Happy Halloween! It’s the perfect time to talk about scary, ugly ceramic bathroom tile! When we moved into our new house (see post on it here!) I couldn’t wait to get started on “projects.” I took stock of what I had to work with and though our house had great high ceilings, beautiful shiny wood floors, and large windows that let in a lot of natural light, the kitchen and bathroom were in particular need of updating. Luckily, both can be updated on a small budget if you know how!
Painting Old Ceramic Bathroom Tile: Planning Ahead
- Once you start the process of painting the ceramic bathroom tile, you will not be able to get it wet for 3 days. Since we only have one bathroom, and our tile was actually above the shower, I had to plan ahead so that our 3 days were over the weekend where schedules (and showers!) were more flexible.
- Check the weather report for the days you will paint and leave the paint to dry. You will need to have the windows open so make sure it will be warm enough to do so.
- Gather materials.
Painting Old Ceramic Bathroom Tile: Materials
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LimeAway (I recommend the spray version after using the non-spray version myself)
Orbital Sander and at least five 100 grit sanding disks
Household fan (for air circulation)
4 inch roller and roller cover (others have used foam rollers. This roller kit is a good deal.)
4 inch paint tray
Paint brush or here
Bucket to mix paint
Wooden Paint Stick to mix
Painting Old Ceramic Bathroom Tile:
Day 1 – Thursday
1. If you have caulk surrounding your tile, remove it. The paint will not stick to caulk. The caulk that was present around my tile was rock hard and paintable so I skipped this step.
2. If possible, remove the toilet tank. (Here is a great article for how to do this) My husband and I attempted to do this, to no avail. The screws were simply too rusted into place on the bottom of the tank. We didn’t want to end up having to replace the toilet too, so just left it in place and painted behind it (not recommended).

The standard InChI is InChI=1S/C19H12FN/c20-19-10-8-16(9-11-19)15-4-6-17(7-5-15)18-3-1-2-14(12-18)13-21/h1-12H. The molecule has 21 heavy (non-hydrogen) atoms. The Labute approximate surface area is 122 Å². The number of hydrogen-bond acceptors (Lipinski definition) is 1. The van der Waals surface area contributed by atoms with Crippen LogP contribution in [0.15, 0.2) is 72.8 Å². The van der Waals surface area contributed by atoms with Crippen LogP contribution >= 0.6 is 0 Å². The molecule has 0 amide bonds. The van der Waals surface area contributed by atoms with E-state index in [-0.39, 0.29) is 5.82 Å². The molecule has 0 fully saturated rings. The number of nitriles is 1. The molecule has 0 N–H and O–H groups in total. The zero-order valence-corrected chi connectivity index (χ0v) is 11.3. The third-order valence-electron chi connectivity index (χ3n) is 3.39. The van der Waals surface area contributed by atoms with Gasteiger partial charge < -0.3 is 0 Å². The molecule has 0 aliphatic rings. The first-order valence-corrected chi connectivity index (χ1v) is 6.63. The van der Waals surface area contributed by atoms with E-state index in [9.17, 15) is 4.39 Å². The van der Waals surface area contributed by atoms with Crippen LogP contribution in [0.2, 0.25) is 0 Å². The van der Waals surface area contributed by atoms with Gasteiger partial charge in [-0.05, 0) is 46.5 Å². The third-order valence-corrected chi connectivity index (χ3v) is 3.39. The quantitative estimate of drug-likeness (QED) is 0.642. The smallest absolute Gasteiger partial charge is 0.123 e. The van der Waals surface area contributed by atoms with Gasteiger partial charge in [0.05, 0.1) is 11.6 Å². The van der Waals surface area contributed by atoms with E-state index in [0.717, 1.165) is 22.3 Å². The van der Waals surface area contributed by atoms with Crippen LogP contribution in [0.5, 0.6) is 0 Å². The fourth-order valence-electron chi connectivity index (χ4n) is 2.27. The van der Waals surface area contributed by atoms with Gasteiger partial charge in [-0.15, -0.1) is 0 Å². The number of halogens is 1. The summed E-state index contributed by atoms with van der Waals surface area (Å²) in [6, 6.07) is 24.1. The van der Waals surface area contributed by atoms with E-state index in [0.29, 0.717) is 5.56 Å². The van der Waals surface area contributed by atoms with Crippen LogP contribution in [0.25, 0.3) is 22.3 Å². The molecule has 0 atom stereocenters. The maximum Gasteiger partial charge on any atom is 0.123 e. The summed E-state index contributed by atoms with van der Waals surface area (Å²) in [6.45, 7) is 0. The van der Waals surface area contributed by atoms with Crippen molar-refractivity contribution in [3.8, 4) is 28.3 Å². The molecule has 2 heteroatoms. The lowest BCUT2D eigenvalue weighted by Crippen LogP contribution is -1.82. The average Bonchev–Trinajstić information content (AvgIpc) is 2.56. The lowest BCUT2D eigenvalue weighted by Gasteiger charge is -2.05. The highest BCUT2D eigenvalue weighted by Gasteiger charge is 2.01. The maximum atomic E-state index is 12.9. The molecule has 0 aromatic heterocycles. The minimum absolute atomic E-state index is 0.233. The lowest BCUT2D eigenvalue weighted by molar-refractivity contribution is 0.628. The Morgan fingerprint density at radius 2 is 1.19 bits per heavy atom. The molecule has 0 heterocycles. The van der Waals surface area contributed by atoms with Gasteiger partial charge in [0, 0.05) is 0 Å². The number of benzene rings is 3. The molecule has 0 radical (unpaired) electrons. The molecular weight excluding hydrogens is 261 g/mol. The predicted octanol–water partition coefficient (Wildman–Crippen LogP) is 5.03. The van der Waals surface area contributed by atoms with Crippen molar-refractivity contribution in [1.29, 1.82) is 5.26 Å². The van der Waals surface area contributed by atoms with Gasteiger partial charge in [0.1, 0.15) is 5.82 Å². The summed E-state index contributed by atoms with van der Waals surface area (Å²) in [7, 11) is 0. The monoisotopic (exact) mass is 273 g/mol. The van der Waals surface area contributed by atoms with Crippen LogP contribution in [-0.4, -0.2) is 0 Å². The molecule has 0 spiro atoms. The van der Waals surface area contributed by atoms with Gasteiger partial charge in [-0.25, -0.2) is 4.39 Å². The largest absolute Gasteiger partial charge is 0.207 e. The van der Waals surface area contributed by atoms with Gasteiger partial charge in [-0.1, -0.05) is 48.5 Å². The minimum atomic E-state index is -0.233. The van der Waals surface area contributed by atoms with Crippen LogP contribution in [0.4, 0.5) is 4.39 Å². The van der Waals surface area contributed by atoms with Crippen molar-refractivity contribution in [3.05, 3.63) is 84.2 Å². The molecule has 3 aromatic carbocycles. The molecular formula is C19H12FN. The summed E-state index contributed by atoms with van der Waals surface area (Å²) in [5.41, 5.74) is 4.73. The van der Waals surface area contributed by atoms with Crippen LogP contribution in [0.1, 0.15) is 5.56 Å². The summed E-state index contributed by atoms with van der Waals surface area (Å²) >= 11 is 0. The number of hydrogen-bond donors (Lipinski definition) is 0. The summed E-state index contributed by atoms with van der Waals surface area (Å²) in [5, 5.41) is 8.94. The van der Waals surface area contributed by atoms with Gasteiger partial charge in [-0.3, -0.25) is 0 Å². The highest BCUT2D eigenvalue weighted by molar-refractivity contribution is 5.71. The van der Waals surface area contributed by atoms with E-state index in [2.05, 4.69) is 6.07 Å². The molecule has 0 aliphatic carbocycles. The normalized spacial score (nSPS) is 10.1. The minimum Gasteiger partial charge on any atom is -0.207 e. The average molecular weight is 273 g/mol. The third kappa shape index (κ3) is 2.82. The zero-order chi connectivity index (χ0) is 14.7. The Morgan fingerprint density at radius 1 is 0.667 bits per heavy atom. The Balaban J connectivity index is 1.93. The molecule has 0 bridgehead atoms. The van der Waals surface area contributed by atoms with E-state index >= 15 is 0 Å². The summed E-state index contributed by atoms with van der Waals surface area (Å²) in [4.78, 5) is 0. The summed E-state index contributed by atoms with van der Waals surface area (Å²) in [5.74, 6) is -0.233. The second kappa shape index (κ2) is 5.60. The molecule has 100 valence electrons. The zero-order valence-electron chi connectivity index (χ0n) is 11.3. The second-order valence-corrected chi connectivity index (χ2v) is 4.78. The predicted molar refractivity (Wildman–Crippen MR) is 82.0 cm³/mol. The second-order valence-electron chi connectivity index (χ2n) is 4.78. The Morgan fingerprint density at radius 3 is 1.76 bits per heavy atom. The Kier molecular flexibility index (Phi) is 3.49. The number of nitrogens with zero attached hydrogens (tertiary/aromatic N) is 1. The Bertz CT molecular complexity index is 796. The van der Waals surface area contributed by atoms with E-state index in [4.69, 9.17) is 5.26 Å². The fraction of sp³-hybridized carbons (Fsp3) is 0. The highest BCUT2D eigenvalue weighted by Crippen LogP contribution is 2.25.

TIP: If you do this, you will still be able to use the toilet if you have a bucket handy, filled with water that you can use to cause the toilet to flush after being used. You can either fill the tub to make filling the bucket easier or have a bowl that will fit under your bathroom faucet that you refill each time after using the toilet.
3. Remove mildew by scrubbing with bleach and water.
Day 2 – Friday
There are different recommendations here. Some say you need to sand away the shine on the tile. Others say you just have to scuff it up so the paint will stick. After trying two different grits of sanding disks, all my sanding did was make the tile very smooth and shiny. I decided to try to paint and see what happened. Though my tile was not scuffed up by the sanding (and therefore didn’t need rinsing), the paint stuck well. I will update this post later if I notice any paint peeling away from the tile.
2. Now it’s time to paint! Mix the paint according to the instructions. This includes mixing the paint and activator together in a separate container before pouring it into the paint tray. I recommend mixing only half at a time so a smaller bucket would work to mix the paint. I used a paint bucket that I’ve had from previous projects.
Pour the paint into your paint tray. Use your brush to thickly apply the paint close to your tape and in corners. Then, use the roller to paint most of the surfaces, rolling over your brush strokes to even out the brush lines. Be careful! Don’t get too close to the tape in case you get the paint on the wall or floors.
- The more paint you have on the roller, the more it tends to slip on the tiles. I eventually got into a groove where I would roll the roller in paint just enough to give it coverage. It made the roller grip the tiles better and gave it a more even coat.
- Once you start using the roller you will want to keep going until you get to the end. Once on the tile, the epoxy levels out and dries down pretty quickly, so keep going! That way areas painted first don’t dry down too much before you come back and add the next section.
- The epoxy paint is intense!! Every 10 minutes or so, walk to a room nearby and take a deep breath of fresh air!
Very carefully remove the painter’s tape before it has had a chance to dry. Epoxy paint is tough and you don’t want it sticking the blue tape to the tile and leaving behind blue chunks every so often along the edge of the tile.
DIY Ceramic Tile Paint Transformation
Though it is a lot of work, in the end it is totally worth it! Here is the final look after the paint!
Next step? Paint the wall and the baseboard heater (which means that ugly wallpaper border has GOT to go!)! Stay tuned for more ugly bathroom transformations!
In the meantime, check out how to make a necklace holder out of an old frame or bathroom storage out of old Bath and Body Works Candle jars! Make sure to follow me on Facebook so you’ll be notified of the next DIY post!
Have you ever painted old ceramic tile? Ever thought about it? Let me know in the comments below!